Latin Quotes, Sayings, Tattoos, Phrases & Mottos

Most texts and materials on this site have to do with the Latin language, including its perception in popular culture: movies, tattoos, inscriptions, engravings, bits of ancient philosophy, online Latin resources and company names. There is also information about learning Latin and Greek: textbooks, dictionaries, DVDs and software that can be used in a homeschooling environment.


Secret Voyage

 
Friday, June 13, 2008, 13:13 - Poetry, Literature, Music, Reviews
Posted by Administrator
This is a blatant off-topic, but hey, don't I decide what's right and what's wrong around here? "Blackmore's Night" will release their new album, "Secret Voyage" on July 15. If this news leaves you wondering about who they are and what they do, I am willing to offer a quick explanation.

If you are into Latin, chances are you are a little bit into Middle Ages. And if you are into that sort of thing, there is a 60% chance that you're in for a treat, and that you will enjoy the music of Blackmore's Night. They do not painstakingly recreate medieval music, instead the band creates modern arrangements of old-time tunes, as well as their own material. Their music is very well-spirited, their melodies are captivating, and the performance is superb. All of this is to be expected, because apart from the excellent vocals by Candice Night the group features the talent and expertise of Ritchie Blackmore, of the greatest guitar players of all time. You may remember him from such projects ad "Deep Purple" and "Rainbow".

It would only be fair (no pun intended) to offer some critical notes. At times they seem a little bit too Renaissance fair (hence the unintended pun). The excursions into Ritchie's rock past may occasionally seem a little out of place. On the whole, this is solid enjoyable music with a medieval flare. I must add that when I tried to find something that even came close to Blackmore's Night, my efforts were unsuccessful.

Tutela Valui and "Adjectives in Past Tense"

 
Another example of an odd Latin tattoo. A certain Ashley Dupre, Governor Spitzer's acquaintance, bears it on her belly:

Tutela Valui

An article in NY Daily News quotes several translations, including what I think is the most fair and grammatically meaningful:

Daniel Nodes, a classics professor at Ave Maria University in Florida, translated it as "I've been well and remain that way because I have protection."

An odd saying, if you ask me. Maybe the happy owner of the belly that features this tattoo could elaborate on its meaning? The world is holding its breath. It has been my observation that is such cases things can be clarified very easily once you know the English phrase people were trying to translate and the exact Latin dictionary that they used in their failed attempt to produce a meaningful phrase in Latin. On the whole, this is a worthy enterprise. Just don't use these translations for tattoos and engravings!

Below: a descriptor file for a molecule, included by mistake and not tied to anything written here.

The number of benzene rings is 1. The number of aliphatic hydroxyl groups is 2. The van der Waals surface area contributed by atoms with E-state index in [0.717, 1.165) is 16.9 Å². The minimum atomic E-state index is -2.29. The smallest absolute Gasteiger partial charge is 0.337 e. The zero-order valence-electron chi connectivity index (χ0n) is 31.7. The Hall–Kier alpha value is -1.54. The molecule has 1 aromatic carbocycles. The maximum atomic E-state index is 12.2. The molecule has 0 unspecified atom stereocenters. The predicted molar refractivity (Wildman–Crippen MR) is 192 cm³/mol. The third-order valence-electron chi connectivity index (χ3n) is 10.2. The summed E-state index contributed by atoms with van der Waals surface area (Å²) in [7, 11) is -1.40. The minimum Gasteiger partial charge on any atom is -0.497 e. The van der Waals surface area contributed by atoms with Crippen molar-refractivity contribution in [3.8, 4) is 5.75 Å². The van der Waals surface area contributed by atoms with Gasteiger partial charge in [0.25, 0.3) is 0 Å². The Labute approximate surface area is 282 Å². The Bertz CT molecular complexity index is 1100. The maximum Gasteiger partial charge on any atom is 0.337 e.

What's more interesting, Helen Kennedy, a staff writer at Daily News gave her readers a taste of how erudite modern journalism can be:

Tutela, which is related to tutor, has to do with a protector or guardian. Valui appears to be a past form of the word strong.

I admit, there may be languages somewhere that conjugate adjectives in the past sense. You would use one form to say 'strong' in a present tense statement, and an altogether different form to say 'strong' in a past tense sentence. It is more likely, however, that the Daily News journalist has a very poor understanding of some basic principles of grammar. And that's ok, folks. As long as she does not tattoo statements like that on her belly.

For the curious. Valui is Perfect active of the verb valeo 'to be strong.' Tutela means care, support, protection, and also guardian and keeper. The key to understanding this phrase (as long as it was translated by someone who has at least some knowledge of Latin) is to take Tutela as an Ablative.

A word of advice to people who are visible in the world of politics and entertainment. Before you commit to a specific tattoo, why not try a fake one first? Have the media pick it up. If no expressions of utter bewilderment follow, go ahead and make it permanent.


  permalink   |  related link

Names for Businesses: Never Boring!

 
As I sat down to ponder what Latin words can be used for naming a business it did not take long before an actual company name came to my attention as a good example of, let's say, dubious appropriateness of a business name...